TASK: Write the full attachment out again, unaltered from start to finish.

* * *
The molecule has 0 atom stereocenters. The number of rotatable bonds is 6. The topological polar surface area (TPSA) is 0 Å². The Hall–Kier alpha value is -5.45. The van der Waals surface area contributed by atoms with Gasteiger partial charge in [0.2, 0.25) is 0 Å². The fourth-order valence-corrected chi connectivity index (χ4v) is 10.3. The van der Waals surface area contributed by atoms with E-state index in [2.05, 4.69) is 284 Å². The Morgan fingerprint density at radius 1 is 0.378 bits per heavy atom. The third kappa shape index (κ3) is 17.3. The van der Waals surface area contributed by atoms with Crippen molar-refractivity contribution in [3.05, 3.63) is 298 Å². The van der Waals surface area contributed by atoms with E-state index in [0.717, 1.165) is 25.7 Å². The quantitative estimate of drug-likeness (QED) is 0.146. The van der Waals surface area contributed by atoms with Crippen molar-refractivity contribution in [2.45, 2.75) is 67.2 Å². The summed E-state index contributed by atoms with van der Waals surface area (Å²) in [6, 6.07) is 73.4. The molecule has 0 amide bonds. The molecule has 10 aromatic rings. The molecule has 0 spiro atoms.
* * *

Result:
The molecule has 0 atom stereocenters. The number of rotatable bonds is 6. The topological polar surface area (TPSA) is 0 Å². The Hall–Kier alpha value is -5.45. The van der Waals surface area contributed by atoms with Gasteiger partial charge in [0.2, 0.25) is 0 Å². The fourth-order valence-corrected chi connectivity index (χ4v) is 10.3. The van der Waals surface area contributed by atoms with E-state index in [2.05, 4.69) is 284 Å². The Morgan fingerprint density at radius 1 is 0.378 bits per heavy atom. The third kappa shape index (κ3) is 17.3. The van der Waals surface area contributed by atoms with Crippen molar-refractivity contribution in [3.05, 3.63) is 298 Å². The van der Waals surface area contributed by atoms with E-state index in [0.717, 1.165) is 25.7 Å². The quantitative estimate of drug-likeness (QED) is 0.146. The van der Waals surface area contributed by atoms with Crippen molar-refractivity contribution in [2.45, 2.75) is 67.2 Å². The summed E-state index contributed by atoms with van der Waals surface area (Å²) in [6, 6.07) is 73.4. The molecule has 0 amide bonds. The molecule has 10 aromatic rings. The molecule has 0 spiro atoms.